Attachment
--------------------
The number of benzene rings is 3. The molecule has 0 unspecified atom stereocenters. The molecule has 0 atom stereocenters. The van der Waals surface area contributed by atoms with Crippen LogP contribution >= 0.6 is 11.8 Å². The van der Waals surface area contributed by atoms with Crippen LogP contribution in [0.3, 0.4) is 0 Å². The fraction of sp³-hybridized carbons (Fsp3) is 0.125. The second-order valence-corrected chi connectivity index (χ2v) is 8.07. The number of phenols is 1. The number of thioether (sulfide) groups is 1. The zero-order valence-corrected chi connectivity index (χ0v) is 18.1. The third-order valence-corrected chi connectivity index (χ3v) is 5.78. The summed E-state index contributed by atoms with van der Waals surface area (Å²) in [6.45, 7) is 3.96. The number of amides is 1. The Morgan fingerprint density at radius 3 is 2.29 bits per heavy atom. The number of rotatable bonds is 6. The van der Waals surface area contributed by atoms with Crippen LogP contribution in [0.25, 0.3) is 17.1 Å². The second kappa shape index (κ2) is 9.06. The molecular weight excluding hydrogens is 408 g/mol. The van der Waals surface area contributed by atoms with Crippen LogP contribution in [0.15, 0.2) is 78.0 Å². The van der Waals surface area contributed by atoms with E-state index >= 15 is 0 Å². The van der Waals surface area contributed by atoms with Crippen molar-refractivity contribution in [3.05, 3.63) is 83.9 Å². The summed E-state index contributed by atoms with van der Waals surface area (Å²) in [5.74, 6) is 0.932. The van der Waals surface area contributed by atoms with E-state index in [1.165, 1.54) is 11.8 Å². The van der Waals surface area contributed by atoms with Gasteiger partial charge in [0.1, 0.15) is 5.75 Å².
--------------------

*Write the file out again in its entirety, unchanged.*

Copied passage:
The number of benzene rings is 3. The molecule has 0 unspecified atom stereocenters. The molecule has 0 atom stereocenters. The van der Waals surface area contributed by atoms with Crippen LogP contribution >= 0.6 is 11.8 Å². The van der Waals surface area contributed by atoms with Crippen LogP contribution in [0.3, 0.4) is 0 Å². The fraction of sp³-hybridized carbons (Fsp3) is 0.125. The second-order valence-corrected chi connectivity index (χ2v) is 8.07. The number of phenols is 1. The number of thioether (sulfide) groups is 1. The zero-order valence-corrected chi connectivity index (χ0v) is 18.1. The third-order valence-corrected chi connectivity index (χ3v) is 5.78. The summed E-state index contributed by atoms with van der Waals surface area (Å²) in [6.45, 7) is 3.96. The number of amides is 1. The Morgan fingerprint density at radius 3 is 2.29 bits per heavy atom. The number of rotatable bonds is 6. The van der Waals surface area contributed by atoms with Crippen LogP contribution in [0.25, 0.3) is 17.1 Å². The second kappa shape index (κ2) is 9.06. The molecular weight excluding hydrogens is 408 g/mol. The van der Waals surface area contributed by atoms with Crippen LogP contribution in [0.15, 0.2) is 78.0 Å². The van der Waals surface area contributed by atoms with E-state index >= 15 is 0 Å². The van der Waals surface area contributed by atoms with Crippen molar-refractivity contribution in [3.05, 3.63) is 83.9 Å². The summed E-state index contributed by atoms with van der Waals surface area (Å²) in [5.74, 6) is 0.932. The van der Waals surface area contributed by atoms with E-state index in [1.165, 1.54) is 11.8 Å². The van der Waals surface area contributed by atoms with Gasteiger partial charge in [0.1, 0.15) is 5.75 Å².